CFSAC Public Comment, January 2017

I prepared comments for the January 13, 2017 CFS Advisory Committee meeting, but when my time arrived I decided to wing it. Below is my best reconstruction of what I said, a mixture of my prepared and spontaneous remarks.

Start as you mean to go on. This is a commonly used phrase at New Year’s – supposed to be motivational, I guess. It means: Be intentional as you begin the new year. Start reading more books or taking more walks or whatever your goal may be, because how you start influences how you will continue forward.

I’m going to take my own advice and toss my prepared comments. Based on the discussion this morning, I want to scream: Let’s. Start. Now.

Start by tossing what’s been done.

Start by thinking outside the box.

If you want to design better educational materials, if you want to recruit new investigators, if you want to progress a treatment to approval within a decade then it is time. It is time to roll up our sleeves, work hard and work together.

I’ve been an activist for close to two decades. We have got to do something different in order to achieve different results. It’s time to ask how we can achieve the results we want, instead of following the same paths and procedures that are entrenched in the system.

There is so much uncertainty about the future budgets for research and assistance programs, and ME patients are extremely vulnerable. Many are wholly dependent on SSDI, Medicare and Medicaid. All of us  – including all of you in the room who have a different disease or health condition – rely on the protection of the pre-existing condition rule to obtain health insurance. The vast majority of patients with ME have great difficulty getting appropriate diagnosis and care, and do not have access to the handful of specialists nationwide. And our future is very much dependent on full funding for NIH in general, and ME research in particular.

If we don’t do this, then I am worried. We are losing people with ME to suicide because they are too sick to go on. Efforts to help us are too slow and too small and too easily ignored. Promising scientific ideas gather dust while we wait for funding, and the ME researchers and clinicians alike are having difficulty finding experts to replace them as they retire out.

If we don’t do this, then I am scared. I am scared that I will recite variations of this litany year after year, as I get older and the last of my supposedly productive years leach away.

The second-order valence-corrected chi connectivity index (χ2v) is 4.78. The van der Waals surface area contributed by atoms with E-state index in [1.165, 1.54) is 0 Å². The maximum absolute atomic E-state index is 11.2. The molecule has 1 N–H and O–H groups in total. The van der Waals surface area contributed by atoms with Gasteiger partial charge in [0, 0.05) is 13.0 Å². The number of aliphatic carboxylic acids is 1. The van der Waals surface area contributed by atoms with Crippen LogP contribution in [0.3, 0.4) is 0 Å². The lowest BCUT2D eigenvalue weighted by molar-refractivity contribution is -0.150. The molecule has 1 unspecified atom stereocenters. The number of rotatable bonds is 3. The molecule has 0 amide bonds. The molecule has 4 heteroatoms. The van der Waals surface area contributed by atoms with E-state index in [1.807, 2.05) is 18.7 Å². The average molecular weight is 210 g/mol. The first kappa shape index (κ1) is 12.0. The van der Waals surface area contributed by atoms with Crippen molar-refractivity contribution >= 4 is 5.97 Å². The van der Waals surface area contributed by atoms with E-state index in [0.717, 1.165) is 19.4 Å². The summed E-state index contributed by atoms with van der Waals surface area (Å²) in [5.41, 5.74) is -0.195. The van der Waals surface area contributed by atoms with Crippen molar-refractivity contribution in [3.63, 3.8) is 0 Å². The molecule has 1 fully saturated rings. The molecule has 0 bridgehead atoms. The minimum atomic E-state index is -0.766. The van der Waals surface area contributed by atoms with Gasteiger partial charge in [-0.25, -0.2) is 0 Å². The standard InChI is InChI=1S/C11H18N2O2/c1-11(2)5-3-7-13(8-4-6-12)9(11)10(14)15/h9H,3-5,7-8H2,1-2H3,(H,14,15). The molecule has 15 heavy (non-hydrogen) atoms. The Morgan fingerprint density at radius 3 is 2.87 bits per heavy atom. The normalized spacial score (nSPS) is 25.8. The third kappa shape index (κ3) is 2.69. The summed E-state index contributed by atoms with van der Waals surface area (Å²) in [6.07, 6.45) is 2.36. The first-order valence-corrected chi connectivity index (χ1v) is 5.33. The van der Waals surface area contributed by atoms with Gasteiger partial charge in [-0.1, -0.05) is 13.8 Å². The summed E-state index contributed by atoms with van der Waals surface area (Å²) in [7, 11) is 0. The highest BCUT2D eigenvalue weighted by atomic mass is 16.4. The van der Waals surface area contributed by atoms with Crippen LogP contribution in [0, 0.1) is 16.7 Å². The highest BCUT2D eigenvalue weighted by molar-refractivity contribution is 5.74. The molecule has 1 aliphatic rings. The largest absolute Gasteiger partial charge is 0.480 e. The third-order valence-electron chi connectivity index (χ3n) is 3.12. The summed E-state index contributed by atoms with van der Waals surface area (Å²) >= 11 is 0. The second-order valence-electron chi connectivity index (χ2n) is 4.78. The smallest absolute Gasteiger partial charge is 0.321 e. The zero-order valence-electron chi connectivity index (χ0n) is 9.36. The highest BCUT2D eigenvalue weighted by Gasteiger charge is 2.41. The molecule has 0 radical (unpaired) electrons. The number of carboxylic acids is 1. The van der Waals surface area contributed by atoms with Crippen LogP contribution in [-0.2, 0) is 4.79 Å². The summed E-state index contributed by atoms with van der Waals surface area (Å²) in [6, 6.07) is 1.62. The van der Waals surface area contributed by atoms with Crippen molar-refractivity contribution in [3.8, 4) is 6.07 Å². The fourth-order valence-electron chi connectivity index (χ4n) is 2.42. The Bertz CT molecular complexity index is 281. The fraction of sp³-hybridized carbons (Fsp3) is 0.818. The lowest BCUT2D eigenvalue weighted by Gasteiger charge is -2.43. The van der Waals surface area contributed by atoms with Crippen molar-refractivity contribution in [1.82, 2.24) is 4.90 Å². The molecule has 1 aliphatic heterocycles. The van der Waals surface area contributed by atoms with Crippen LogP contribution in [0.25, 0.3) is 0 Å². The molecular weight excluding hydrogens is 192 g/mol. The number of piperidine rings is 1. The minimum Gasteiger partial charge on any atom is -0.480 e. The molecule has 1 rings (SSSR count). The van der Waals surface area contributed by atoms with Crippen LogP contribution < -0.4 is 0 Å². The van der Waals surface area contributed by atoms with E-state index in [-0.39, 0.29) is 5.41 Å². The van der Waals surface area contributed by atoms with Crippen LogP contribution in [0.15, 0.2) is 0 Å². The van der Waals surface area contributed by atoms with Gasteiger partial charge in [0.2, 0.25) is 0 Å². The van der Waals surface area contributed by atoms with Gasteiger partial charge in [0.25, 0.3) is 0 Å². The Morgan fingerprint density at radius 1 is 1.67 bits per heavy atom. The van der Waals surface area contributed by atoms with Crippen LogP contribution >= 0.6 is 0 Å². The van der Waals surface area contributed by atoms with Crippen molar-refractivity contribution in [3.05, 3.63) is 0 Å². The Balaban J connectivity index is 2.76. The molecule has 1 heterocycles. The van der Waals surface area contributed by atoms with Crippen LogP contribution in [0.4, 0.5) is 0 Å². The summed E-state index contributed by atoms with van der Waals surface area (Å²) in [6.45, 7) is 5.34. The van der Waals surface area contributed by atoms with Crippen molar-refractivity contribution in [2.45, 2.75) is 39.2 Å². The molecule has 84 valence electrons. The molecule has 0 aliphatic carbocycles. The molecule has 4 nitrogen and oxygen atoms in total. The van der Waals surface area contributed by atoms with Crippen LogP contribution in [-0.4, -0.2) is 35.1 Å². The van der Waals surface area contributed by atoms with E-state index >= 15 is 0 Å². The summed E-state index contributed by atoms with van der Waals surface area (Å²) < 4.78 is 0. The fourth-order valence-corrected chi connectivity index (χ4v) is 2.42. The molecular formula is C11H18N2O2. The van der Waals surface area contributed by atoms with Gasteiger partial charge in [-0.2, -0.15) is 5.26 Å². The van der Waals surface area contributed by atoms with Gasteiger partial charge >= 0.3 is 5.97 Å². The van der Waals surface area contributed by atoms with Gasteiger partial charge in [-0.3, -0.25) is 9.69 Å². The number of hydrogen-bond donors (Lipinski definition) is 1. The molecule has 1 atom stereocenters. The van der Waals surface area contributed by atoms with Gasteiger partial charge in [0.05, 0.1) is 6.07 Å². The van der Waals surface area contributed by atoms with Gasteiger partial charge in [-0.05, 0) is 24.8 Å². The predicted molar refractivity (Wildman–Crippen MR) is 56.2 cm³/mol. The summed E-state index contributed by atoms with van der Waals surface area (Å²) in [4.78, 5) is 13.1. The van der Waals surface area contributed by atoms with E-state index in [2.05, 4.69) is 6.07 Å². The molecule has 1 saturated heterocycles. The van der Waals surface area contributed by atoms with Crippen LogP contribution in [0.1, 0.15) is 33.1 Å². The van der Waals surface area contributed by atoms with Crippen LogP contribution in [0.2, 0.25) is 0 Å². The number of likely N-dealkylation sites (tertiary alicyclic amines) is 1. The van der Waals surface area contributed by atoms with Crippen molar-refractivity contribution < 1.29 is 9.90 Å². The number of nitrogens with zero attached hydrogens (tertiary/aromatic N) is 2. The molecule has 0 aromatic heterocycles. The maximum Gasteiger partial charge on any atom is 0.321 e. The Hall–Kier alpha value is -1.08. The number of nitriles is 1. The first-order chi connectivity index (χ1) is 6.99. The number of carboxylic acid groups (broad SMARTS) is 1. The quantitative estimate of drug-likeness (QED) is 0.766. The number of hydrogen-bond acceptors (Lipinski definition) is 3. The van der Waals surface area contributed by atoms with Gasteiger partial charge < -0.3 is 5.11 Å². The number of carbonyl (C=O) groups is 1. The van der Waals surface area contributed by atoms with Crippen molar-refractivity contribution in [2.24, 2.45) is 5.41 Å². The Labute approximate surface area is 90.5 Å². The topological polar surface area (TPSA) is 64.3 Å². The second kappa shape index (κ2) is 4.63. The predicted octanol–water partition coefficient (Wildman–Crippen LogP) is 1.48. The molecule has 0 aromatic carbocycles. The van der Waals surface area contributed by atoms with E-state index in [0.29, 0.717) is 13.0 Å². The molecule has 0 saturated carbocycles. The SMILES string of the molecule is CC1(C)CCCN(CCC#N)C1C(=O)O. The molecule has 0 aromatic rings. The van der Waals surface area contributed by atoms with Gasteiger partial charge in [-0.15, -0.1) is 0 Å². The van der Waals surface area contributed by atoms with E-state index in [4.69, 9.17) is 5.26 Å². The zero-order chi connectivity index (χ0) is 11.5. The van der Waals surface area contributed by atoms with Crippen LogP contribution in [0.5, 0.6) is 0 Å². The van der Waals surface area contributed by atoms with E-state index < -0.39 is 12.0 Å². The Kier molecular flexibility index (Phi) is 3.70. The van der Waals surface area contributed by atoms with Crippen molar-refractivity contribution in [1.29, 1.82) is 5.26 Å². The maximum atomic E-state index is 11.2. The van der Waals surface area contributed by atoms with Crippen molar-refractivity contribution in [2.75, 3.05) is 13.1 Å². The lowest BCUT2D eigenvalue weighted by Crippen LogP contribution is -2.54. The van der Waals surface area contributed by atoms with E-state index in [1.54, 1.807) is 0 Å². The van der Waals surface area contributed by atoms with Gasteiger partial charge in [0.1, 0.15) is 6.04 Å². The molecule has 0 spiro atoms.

Let’s demonstrate forward thinking leadership, and set a high standard with which to measure federal agencies’ performance. Let’s sit down at the table, as equals, and quickly. We need to take ACTION. I have volunteered for every stakeholder engagement initiative I can. I am ready and willing to work with you for solutions. This is the only way I see to create a better future for people with ME.

This entry was posted in Advocacy, Commentary and tagged , , , , , , , , , , , , , , , , , , , , , . Bookmark the permalink.

20 Responses to CFSAC Public Comment, January 2017

  1. Patricia Hirst says:

    Thank you again, Jennie for finding the words for all of us. I read what you say, and what you write…it’s as if I were saying it myself!!! 🙂 You are the best advocate ever, thanks for all you do. If the NIH, CDC, and others don’t get off their collective butts and start actually putting their money where their mouths are , we will just keep spinning wheels and lose more and more lives to this and other “invisible diseases”.

  2. Tillie Clapp says:

    Thank you for your work!

  3. Chris Heppner says:

    Jennie, terrific–we will have to wait and see what response comes. Jennifer Brea’s Ted talk hit the waves yesterday, now this–two great Jennifers doing their very best to improve our situation–but the NIH seems to have a very stony heart and mind, alas. I do wonder a bit about the possibilities of triggering action from the President to be–he has shown a willingness to confront the Big Pharma side of the medical establishment by appointing a Kennedy to head a look at what is really going on with vaccines, and by making noise about drug prices–just wonder if he could be persuaded to put some fire under the NIH? Probably not…..